Lots of winemakers have begun to ask those very questions—in part because, like the Burgundians, they’re wary of wines dying too young, but also because they’ve grown confident that drinkers will understand if their wines appear shy and closed at first. That approach particularly speaks to those who desire, in the words of California winemaker John Raytek, who produces the Ceritas and Lioco labels, “this purity and essence, and the signature of the site speaking through, rather than the variety.” Which is to say, taste and texture that reflect a wine’s unique attributes and origins, rather than easygoing fruitiness.
I’ve located practitioners in Loire Valley appellations like Montlouis, in South Africa and Australia, and even in the northern Rhône, where, when I first asked Chave whether he browned juice for his white Hermitage, he looked at me as though I was a fool for thinking otherwise.
For Chave, like Dönnhoff, it is simply an update to the best habits of old-fashioned winemaking, before postwar technology and routine refrigeration existed to prevent oxidation. “In the ‘20s,” he explained, “we had to bring white grapes from Hermitage with horses, and sometimes the grapes stayed on the press until the next day.” And when he tasted bottles from, say, 1923 or 1929, they were still fresh.
In California, which doesn’t necessarily have that sense of history, browning has become downright fashionable—at newer wineries like Sandhi and long established ones like Kongsgaard. In fact, it is a key piece of what has, for a good two decades, been described as John Kongsgaard’s “death-and-resurrection” technique of winemaking: leaving chardonnay in barrels for very long periods of time (after oxidizing the juice, of course) until it finally emerges, rather bulletproof.
Raytek, too, is about as dedicated a practitioner as there is: He crushes his chardonnay grapes before they go into the press, rather than placing them in whole; then he presses them vigorously and lets the juice sit, with nothing more than a screen to protect it, for as long as five days. It’s fully oxidized and ready to ferment, he tells me, “when there’s a bit of mold on the top of the juice,” and it looks like iced tea.
He, like many winemakers, studied Burgundy in devising a new playbook for making white wine. They’ve all come to essentially the same conclusion: The fixation on modernity—on making a wine more charming than durable—had led many winemakers astray.
Today, browning is just one part of the broader shift that defines this new white-wine era. Stirring lees—a routine chardonnay technique in the premox era to enrich a wine’s texture— increasingly seems like a less-good idea. Thus for the past four vintages at Bonneau du Martray, the barrels haven’t been stirred at all; de la Morinière’s primary concern is building structure and longevity. Jean-Marc Roulot, whose Domaine Guy Roulot makes some of Meursault’s most cherished wines, only stirs once or twice to help along a sluggish fermentation.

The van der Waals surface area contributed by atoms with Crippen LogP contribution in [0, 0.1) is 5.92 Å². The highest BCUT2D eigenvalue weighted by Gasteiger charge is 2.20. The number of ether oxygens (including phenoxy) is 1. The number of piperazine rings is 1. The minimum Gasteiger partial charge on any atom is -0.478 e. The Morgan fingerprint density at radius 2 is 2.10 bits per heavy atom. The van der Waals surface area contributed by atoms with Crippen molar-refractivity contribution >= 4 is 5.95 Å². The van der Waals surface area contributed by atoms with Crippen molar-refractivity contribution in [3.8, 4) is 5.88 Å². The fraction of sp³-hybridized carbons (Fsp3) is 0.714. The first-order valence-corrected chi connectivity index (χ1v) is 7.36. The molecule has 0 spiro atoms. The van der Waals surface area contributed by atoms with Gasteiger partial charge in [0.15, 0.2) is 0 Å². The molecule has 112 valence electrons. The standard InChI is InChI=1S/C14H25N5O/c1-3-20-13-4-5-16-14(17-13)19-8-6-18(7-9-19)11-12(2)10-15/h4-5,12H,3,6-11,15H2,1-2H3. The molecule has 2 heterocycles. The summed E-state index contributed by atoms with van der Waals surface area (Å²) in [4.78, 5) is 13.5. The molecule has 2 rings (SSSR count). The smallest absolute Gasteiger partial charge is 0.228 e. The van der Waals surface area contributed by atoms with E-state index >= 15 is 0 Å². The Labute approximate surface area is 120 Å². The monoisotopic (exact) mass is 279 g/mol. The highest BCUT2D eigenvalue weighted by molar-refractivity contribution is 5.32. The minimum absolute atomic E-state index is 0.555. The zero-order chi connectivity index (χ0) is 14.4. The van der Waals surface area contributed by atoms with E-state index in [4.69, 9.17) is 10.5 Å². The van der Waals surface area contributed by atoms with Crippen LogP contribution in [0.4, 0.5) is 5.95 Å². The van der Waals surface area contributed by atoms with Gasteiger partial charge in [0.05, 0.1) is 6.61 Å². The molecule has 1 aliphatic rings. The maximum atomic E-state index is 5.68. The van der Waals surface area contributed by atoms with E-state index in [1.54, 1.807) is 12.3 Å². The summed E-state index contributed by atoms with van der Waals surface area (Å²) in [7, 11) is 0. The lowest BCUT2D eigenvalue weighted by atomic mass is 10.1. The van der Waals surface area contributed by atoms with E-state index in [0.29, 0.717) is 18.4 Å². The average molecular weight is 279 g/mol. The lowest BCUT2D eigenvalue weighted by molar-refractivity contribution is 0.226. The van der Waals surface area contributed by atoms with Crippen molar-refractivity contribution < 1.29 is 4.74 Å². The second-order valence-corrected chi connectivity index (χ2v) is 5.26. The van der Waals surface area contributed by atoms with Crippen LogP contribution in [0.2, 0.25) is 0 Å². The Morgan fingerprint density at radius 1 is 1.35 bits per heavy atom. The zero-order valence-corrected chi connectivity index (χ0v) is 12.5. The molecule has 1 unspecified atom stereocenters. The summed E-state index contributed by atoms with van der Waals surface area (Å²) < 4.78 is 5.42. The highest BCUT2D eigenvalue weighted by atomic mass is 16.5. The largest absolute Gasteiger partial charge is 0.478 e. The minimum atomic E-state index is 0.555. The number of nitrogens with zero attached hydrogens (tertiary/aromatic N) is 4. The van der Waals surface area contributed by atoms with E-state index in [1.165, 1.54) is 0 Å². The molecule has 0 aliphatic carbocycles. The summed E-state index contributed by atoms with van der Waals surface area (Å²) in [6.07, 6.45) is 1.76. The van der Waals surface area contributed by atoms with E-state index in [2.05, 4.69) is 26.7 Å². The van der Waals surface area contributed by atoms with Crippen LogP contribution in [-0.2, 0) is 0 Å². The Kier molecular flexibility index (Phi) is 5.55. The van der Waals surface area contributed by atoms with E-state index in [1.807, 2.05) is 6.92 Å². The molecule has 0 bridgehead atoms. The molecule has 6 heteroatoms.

While Roulot, who fared well in the premox wars, came to browning relatively late, around 2009, he also realized that he’d been spared, as it were, because he pressed his whites in rickety old Vaslin presses, which incorporated a lot of air. After the industry’s long fixation with gentle bladder presses prized for their soft handling, “now we’re just returning to the original,” Roulot says.
Incidentally, Roulot also deserves credit for another piece of this new approach. In 1993, he was worried about his Meursault-Perrières, which began its malolactic fermentation early, something that can bring off flavors. After barrel aging, he left it for one more winter in a steel tank, an additional six months or so. “It had a different sort of acidity and texture,” he says—more precisely defined and leaner, its fruit more pure. That has become what we might as well dub the Roulot technique; today it is especially popular among the new wave of Californian chardonnay makers as a way to tighten up a wine’s flavors and texture, resulting in a fresher, sleeker wine.
Of course, not everyone has been convinced. Burgundy expert Clive Coates wondered whether techniques like browning would “result in a Corton-Charlemagne that tastes as we have come to expect at ten years old?” His implication: The wine wouldn’t mellow and deepen with age as it once had.
But that, de la Morinière might argue, is exactly the point. Browning isn’t just a way to avoid a wine’s tragically early demise. It has actually ushered in a new and, to my mind, more interesting style of white Burgundy—one that mirrors the global shift from fleshy, low-acid white wines to brighter, fresher, more durable ones. Taste the best Meursault today, for instance, and you can quickly detect that the older, more luscious style has given way to taut, deeply mineral wines.
And, as mentioned, there’s one other place that stylistic shift has been undeniable: Austria. An embrace of juice browning by producers like Leo Alzinger, Jr. and Emmerich Knoll in the Wachau, and Johannes Hirsch in the Kamptal, was a key element in the country’s shift from a more opulent 1990s style of wine to the current style, defined by freshness and tension just like modern white Burgundy.
One winemaker, Michael Moosbrugger, the CEO of Schloss Gobelsburg, has taken the idea even further. He created a series of wines called Tradition—as a repudiation of 1990s “modernization,” but also as tribute to the winemaking that the monks at the former monastery (Gobelsburg dates to 1171) practiced in the early 19th century, a very particular moment, according to Moosbrugger, when European wine moved away from sweet wine toward dryness, but, crucially, before the Industrial Revolution arrived.
While all Gobelsburg’s whites are browned before fermentation, Tradition goes much further. Moosbrugger crushes newly picked riesling and grüner veltliner grapes, steeps them for up to 10 hours, and then presses them in an old-fashioned open basket press, with enormous exposure to oxygen. The wines are then aged for two years, moved from wooden cask to wooden cask as many as six times, giving them even more exposure to air. His argument is that monks 200 years ago would have raised the wine to be tough and long-lasting. “They compared wine with the human being and believed that as we humans have to undergo certain development, also a wine has to do so,” he says. “And as we have to breathe, also a wine has to breathe.”